For agency adoptions, where children have been placed for adoption by the local authority or other adoption agency, a home study will be carried out which typically takes a few months. A child can be placed with you as little as three months later, although it could take up to a year. After that, the court process will follow.
You can find out more about agency adoptions locally depending on where in Scotland you live. In Edinburgh, for example, the local authority has a dedicated website which includes a step-by-step guide to adopting a child.
It depends on your particular circumstances, however in some cases we can offer a fixed-fee package and in other cases the local authority may assist with your costs. Sometimes the cost will relate to the amount of time spent on your case and you also may have to budget for outlays such as court costs or payments to experts. We would have a discussion with you about fees and potential extra costs at the outset of your case.
In certain cases, we may be able to offer a fixed fee package and can discuss this with you in more detail at first consultation.
- Any party who has parental rights and responsibilities (usually the child's natural parents)
- The child, if he or she is aged 12 or over
A natural parent's consent, if not forthcoming, may be dispensed with by the Court if that parent is dead, cannot be found, is mentally incapable of giving consent, is unable to satisfactorily discharge their parental responsibilities or exercise their parental rights and is likely to continue to be unable to do so, or if the welfare of the child otherwise requires it to be dispensed with.
If the child is under 12 years old, their formal consent is not required, however, the social worker and the Curator must ascertain the child’s wishes and views regarding the proposed adoption as far as possible.
Prospective adopters must be over 21, however there is no upper age limit for adoption in Scotland. When being assessed and matched with a child, the local authority will take into account the age of the applicant, however, and when it comes to the adoption Order process at court the Sheriff will take into account the age difference between the adopter and the child, and whether this falls within the ‘usual’ parent-child age parameters when deciding whether the adoption would safeguard the child’s welfare. However, it would not be a determinative factor in and of itself for an adopter to be over the typical upper age range for a parent to the child in question. At Harper Macleod, we have acted in cases where grandparents have adopted their own grandchildren, which illustrates that a larger age gap is not necessarily a barrier.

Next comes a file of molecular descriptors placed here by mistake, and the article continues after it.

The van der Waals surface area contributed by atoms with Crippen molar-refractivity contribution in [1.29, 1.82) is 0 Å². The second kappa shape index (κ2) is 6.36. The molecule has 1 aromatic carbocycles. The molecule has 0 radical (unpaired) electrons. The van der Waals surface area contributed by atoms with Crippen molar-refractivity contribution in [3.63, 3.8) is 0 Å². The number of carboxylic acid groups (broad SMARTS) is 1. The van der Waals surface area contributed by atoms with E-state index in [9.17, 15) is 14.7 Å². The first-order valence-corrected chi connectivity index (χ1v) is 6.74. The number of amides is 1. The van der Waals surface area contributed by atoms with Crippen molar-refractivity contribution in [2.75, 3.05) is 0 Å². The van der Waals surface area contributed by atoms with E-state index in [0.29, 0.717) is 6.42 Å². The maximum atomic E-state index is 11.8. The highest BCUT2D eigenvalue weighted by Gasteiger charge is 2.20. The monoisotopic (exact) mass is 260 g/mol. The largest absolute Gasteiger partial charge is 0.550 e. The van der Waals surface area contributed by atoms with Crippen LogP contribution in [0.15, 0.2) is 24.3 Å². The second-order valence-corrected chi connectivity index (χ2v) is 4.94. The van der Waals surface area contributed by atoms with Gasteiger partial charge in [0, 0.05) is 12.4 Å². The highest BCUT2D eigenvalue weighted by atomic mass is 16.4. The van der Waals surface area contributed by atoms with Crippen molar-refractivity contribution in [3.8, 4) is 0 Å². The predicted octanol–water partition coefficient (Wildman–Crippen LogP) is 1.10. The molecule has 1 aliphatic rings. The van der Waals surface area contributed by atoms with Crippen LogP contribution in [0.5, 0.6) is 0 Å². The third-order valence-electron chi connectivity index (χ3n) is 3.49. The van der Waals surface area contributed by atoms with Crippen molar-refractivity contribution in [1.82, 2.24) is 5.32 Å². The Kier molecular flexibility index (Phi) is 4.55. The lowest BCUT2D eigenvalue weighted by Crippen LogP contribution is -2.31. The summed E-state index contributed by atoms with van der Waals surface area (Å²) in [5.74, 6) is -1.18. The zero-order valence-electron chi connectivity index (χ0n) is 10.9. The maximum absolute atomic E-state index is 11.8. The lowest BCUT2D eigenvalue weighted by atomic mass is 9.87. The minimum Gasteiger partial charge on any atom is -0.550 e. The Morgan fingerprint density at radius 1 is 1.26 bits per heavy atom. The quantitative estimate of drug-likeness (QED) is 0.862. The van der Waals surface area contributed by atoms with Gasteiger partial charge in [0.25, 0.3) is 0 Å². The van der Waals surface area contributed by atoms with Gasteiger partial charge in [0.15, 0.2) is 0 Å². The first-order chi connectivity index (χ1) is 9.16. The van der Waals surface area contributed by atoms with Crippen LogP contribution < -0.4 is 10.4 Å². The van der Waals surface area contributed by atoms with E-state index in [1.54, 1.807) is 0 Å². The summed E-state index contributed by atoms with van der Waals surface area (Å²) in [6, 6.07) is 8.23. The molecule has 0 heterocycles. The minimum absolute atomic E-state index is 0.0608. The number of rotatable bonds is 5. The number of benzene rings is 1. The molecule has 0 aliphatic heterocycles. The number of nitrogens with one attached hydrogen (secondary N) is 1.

No. As the law currently stands, a person over the age of 18 cannot be adopted. The petition to adopt must be lodged in court before the child’s 18th birthday.
An adoption order will not be granted unless the biological parents give their written consent, or if the Sheriff considers that their consent is not required. Their consent will only not be required if the Sheriff is satisfied that the biological parent is dead, cannot be found, is mentally incapable of giving consent, is unable satisfactorily to discharge their parental responsibilities or exercise their parental rights and is likely to continue to be unable to do so. The court may also dispense with their consent if the welfare of the child otherwise requires it to be dispensed with.
When an adoption order is granted, the biological parent’s legal relationship with the child is severed, and it is replaced with a new parent-child legal relationship between the adopter and the child. The biological parent will only be allowed to exercise contact with the child post-adoption if the Sheriff is persuaded that that would operate in the child’s best interests.
You can find out more about agency adoptions locally depending on where in Scotland you live. In Edinburgh, for example, the local authority has a dedicated website which includes a step-by-step guide to adopting a child in Edinburgh. All local authorities throughout the country have their own sites with helpful information on their processes and ways to get in touch with them to take your first steps, including:
Every family and each situation where adoption is in contemplation is different, and a prospective adopter should seek legal advice regarding their options. Adoption is not always the most appropriate Order. Alternatives to adoption include:
- Residence Order
- Order conferring Parental Rights and Responsibilities
These Orders would not extinguish the natural parents' legal relationship with the child. We can discuss your options in detail, and advise as to the option we think would be most appropriate for you and your family.
Expert Adoption Lawyer in Scotland
Lynsey provides advice on all aspects of family law, including divorce & separation, financial provision on divorce, dissolution of civil partnerships, child residence and contact issues, actions in relation to parental rights and responsibilities, cohabitation claims, cohabitation agreements and pre- and post-nuptial agreements. She has a specific interest in adoption and has experience in running step-parent adoption cases in particular, as well as experience in running court actions in relation to surrogacy. Find out more.